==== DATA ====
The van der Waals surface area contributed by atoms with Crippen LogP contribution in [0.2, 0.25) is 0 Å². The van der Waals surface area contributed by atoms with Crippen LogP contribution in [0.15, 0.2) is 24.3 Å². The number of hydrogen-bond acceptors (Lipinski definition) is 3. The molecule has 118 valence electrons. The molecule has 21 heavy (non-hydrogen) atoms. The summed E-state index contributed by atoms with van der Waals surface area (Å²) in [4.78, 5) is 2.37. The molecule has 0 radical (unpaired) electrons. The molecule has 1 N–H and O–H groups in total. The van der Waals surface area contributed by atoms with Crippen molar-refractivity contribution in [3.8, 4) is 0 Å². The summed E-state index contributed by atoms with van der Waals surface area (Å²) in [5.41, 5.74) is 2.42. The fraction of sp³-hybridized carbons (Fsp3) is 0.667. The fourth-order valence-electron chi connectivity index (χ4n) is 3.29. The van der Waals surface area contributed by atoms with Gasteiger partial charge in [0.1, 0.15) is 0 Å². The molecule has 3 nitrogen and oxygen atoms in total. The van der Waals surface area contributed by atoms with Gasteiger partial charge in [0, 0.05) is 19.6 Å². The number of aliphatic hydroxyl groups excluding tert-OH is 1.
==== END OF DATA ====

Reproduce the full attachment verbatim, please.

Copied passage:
The van der Waals surface area contributed by atoms with Crippen LogP contribution in [0.2, 0.25) is 0 Å². The van der Waals surface area contributed by atoms with Crippen LogP contribution in [0.15, 0.2) is 24.3 Å². The number of hydrogen-bond acceptors (Lipinski definition) is 3. The molecule has 118 valence electrons. The molecule has 21 heavy (non-hydrogen) atoms. The summed E-state index contributed by atoms with van der Waals surface area (Å²) in [4.78, 5) is 2.37. The molecule has 0 radical (unpaired) electrons. The molecule has 1 N–H and O–H groups in total. The van der Waals surface area contributed by atoms with Crippen molar-refractivity contribution in [3.8, 4) is 0 Å². The summed E-state index contributed by atoms with van der Waals surface area (Å²) in [5.41, 5.74) is 2.42. The fraction of sp³-hybridized carbons (Fsp3) is 0.667. The fourth-order valence-electron chi connectivity index (χ4n) is 3.29. The van der Waals surface area contributed by atoms with Gasteiger partial charge in [0.1, 0.15) is 0 Å². The molecule has 3 nitrogen and oxygen atoms in total. The van der Waals surface area contributed by atoms with Gasteiger partial charge in [0, 0.05) is 19.6 Å². The number of aliphatic hydroxyl groups excluding tert-OH is 1.